Hart v. Darwish – Second District Applies “Interim Adverse Judgment” Rule To Reject Malicious Prosecution Claim

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Hart v. Darwish reviewed a trial court’s determination on a motion for judgment on the pleadings that property owners had not maliciously prosecuted an unlawful detainer action: “To state a claim for malicious prosecution, a person must demonstrate that its adversary initiated a prior action (1) that was terminated in the person’s favor, (2) that the adversary brought the prior action ‘without probable cause’, and (3) that the adversary did so with ‘malice’.”

However, courts will look to what happened in the prior action for indicators that it was legally tenable. In fact, certain substantive rulings will give a near-conclusive effect to certain verdicts or rulings in the former plaintiff’s favor, indicating that there was probable cause in prosecuting the action, even though it ultimately terminated in the former defendant’s favor. This is known as the interim adverse judgment rule.

Here, the former defendants moved for judgment pursuant to Cal. Code Civ. Proc., §631.8, following the close of the landlord’s case-in-chief, and this motion was denied. Interpreting the effect of this denial, the Court of Appeal found that,

“By negative implication, the denial of a motion for judgment necessarily embodies a finding that the plaintiff has sustained its burden of proof, at least enough to continue with the trial and to permit the defendant to present contrary evidence. If a prior judicial finding that a plaintiff has presented triable issues of material fact or evidence of sufficient substantiality to support a verdict is enough to constitute proof that the plaintiff’s lawsuit is legally tenable, so too is a prior judicial finding that the plaintiff has presented sufficient evidence to sustain its burden of proof at the close of its case-in-chief.”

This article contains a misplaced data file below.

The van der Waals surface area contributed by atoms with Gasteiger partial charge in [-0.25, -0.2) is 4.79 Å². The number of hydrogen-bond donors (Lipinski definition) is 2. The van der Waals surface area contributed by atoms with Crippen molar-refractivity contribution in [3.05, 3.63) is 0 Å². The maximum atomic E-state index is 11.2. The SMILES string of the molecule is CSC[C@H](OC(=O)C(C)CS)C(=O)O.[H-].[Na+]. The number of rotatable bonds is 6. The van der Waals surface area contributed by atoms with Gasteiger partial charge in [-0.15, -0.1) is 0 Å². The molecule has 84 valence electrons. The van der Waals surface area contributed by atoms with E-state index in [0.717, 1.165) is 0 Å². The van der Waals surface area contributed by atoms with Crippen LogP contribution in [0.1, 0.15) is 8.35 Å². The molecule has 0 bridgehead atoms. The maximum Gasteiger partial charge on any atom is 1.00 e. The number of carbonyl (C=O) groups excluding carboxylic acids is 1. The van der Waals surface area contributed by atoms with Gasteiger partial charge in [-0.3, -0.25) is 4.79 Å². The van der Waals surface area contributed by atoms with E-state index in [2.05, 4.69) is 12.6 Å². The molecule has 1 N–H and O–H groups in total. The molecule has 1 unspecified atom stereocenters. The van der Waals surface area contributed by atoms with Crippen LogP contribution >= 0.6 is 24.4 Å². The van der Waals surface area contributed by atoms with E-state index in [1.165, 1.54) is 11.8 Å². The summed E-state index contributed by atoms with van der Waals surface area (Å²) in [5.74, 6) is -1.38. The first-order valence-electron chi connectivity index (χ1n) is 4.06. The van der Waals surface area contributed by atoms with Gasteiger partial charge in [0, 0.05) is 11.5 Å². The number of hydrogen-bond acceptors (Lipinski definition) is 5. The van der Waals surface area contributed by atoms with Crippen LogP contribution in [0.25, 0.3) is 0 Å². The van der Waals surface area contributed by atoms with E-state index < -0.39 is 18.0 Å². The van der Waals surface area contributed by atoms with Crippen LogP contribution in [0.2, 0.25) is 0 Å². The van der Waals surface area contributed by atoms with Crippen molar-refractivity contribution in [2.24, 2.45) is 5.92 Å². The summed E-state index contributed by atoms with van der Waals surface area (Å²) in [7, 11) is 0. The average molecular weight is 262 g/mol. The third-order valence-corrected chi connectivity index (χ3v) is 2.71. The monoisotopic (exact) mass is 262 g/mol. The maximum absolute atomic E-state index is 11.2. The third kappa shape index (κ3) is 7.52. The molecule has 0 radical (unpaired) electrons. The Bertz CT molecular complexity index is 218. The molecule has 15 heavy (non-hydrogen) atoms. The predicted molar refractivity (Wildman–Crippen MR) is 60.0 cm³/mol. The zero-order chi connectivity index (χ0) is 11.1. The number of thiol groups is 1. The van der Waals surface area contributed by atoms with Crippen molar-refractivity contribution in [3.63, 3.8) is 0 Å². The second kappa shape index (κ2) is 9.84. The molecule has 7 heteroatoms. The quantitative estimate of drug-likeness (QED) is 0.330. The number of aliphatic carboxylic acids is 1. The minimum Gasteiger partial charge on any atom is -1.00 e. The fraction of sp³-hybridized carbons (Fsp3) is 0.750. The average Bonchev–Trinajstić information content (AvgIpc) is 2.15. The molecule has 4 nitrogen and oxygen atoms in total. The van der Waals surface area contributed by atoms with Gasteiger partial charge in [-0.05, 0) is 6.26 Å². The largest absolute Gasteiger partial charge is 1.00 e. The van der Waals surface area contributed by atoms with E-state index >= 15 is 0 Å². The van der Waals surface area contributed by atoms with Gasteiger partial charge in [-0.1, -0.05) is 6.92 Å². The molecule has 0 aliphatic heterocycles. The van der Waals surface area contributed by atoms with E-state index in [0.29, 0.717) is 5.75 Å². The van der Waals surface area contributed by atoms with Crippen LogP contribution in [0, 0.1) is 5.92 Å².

However, the tenants also contended that the “law of the case” doctrine dictated that the landlords lacked probable cause, because the landlords brought an anti-SLAPP motion in the malicious prosecution action, and the trial court denied that motion. An anti-SLAPP motion requires that certain lawsuits, which arise from the defendant’s “petitioning conduct” (like the filing of a lawsuit), must have minimal merit in order to proceed. If they do not, then the lawsuit is denied at a preliminary stage on the presumption that it is intended to chill the exercise of the right to petition rather than to redress legitimate grievances. Anti-SLAPP motions are essentially automatic in malicious prosecution actions, as they necessarily target the filing of a lawsuit as the basis of liability.

The Court of Appeal had previously upheld the lower court’s denial of the anti-SLAPP motion, however, it did not opine on the effect of the 631.8 motion at that time, so this denial did not justify application of the “law of the case” doctrine.